America’s elite colleges are test-optional. Students need not submit test scores in order to apply. And, yes, some students can even earn admission without test scores. But as we’ve said all along, under test-optional admissions policies, students with great test scores will always enjoy an advantage over students with no test scores. And the students who will really benefit from test-optional policies are low-income students, first-generation college students, and/or underrepresented minorities. While of course students who do not fall into these specified categories can still earn admission without test scores, they’re at a significant disadvantage in the admissions process — whether college admissions officers tell them so or not. And, frankly, if these colleges wanted to refute our argument, they’d release the percentage of students — broken down by socioeconomic status and race — who earn admission without scores. So few elite universities have chosen to share such data, likely because they’ve got something to hide.
Yet it’s not like we’re a voice crying out in the wilderness, to borrow Dartmouth College’s motto. If families across America and around the world didn’t agree with our assessment of so-called test-optional policies, then so many students wouldn’t still be taking the SAT and ACT — and particularly so many students of higher socioeconomic status. As Janet Lorin reports for Bloomberg in a piece entitled “Wealthy Teens Tout Test Results Colleges No Longer Require,” “Wealthy college applicants submit SAT and ACT scores at a higher rate than their lower-income peers even as many colleges — even the most selective — have made such tests optional. Some 53% of students in the wealthiest households submitted this school year, according to data from the Common Application, the non-profit behind the standardized application form. By contrast, only 39% of the poorest did so. Figures broken out by socioeconomic status demonstrate ‘that more work is necessary to effectively engage and support students from across the country’s diverse communities in the college admissions process,’ researchers wrote in a report issued Monday. The report reflects applications for the admission cycle through Jan. 17.”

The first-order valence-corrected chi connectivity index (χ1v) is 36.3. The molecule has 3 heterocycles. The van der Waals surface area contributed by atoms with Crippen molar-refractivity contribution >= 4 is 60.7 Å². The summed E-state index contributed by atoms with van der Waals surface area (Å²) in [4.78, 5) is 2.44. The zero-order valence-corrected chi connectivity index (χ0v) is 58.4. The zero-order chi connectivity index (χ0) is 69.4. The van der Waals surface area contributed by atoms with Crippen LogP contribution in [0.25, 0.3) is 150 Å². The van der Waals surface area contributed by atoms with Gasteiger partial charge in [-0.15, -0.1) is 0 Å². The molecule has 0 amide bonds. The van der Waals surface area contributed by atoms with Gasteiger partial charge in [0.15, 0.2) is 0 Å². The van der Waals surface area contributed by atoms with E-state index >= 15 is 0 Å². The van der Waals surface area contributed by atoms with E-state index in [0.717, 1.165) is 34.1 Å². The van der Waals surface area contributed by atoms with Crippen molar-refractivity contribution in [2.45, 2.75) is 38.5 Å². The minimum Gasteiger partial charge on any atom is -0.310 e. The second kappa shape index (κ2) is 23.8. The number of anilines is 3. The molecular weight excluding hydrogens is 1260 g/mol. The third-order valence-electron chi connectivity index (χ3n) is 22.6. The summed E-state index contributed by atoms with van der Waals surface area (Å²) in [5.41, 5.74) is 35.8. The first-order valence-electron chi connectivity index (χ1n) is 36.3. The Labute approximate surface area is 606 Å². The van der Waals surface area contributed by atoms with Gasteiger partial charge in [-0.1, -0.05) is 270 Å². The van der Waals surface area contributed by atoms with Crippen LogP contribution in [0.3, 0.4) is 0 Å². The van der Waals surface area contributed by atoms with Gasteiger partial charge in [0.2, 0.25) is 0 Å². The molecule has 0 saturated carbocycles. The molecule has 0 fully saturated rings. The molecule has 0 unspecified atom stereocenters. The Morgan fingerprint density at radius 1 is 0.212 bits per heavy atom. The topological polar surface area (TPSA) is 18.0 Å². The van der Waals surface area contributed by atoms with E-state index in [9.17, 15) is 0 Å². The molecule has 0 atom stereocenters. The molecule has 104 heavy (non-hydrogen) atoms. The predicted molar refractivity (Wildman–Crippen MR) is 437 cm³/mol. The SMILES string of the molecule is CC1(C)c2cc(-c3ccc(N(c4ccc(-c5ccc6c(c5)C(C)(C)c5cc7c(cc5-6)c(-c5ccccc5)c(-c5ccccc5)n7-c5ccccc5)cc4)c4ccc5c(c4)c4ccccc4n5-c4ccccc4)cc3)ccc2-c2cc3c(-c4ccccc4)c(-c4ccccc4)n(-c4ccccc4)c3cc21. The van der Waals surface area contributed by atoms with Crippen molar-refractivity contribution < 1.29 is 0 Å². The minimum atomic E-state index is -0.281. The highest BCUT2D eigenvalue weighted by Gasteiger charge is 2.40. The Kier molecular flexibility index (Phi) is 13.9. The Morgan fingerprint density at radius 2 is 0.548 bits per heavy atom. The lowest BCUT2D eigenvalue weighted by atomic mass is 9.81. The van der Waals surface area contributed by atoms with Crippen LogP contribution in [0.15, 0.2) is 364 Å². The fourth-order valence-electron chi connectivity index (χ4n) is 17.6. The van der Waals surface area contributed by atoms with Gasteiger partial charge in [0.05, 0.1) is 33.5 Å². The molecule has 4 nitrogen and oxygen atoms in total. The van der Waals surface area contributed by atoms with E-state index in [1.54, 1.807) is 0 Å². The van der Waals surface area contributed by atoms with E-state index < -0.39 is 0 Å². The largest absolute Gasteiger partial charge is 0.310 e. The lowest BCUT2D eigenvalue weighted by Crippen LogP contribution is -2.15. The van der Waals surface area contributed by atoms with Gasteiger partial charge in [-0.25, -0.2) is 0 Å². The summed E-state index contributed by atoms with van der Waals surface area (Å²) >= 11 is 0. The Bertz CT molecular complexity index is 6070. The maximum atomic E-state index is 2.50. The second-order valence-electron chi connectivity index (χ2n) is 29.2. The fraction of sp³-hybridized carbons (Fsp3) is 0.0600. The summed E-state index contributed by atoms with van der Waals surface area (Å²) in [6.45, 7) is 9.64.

Does this data surprise any of our readers? Does it surprise our readers that privileged students still so often submit SAT and ACT scores? Does it surprise our readers that these skeptical students — and their parents — aren’t buying test-optional policies, no matter how loudly and how vociferously college admissions officers argue that students with great SAT or ACT scores enjoy no advantage over students with no scores in the admissions process? Let us know your thoughts on the matter by posting a comment below. We look forward to hearing from you!
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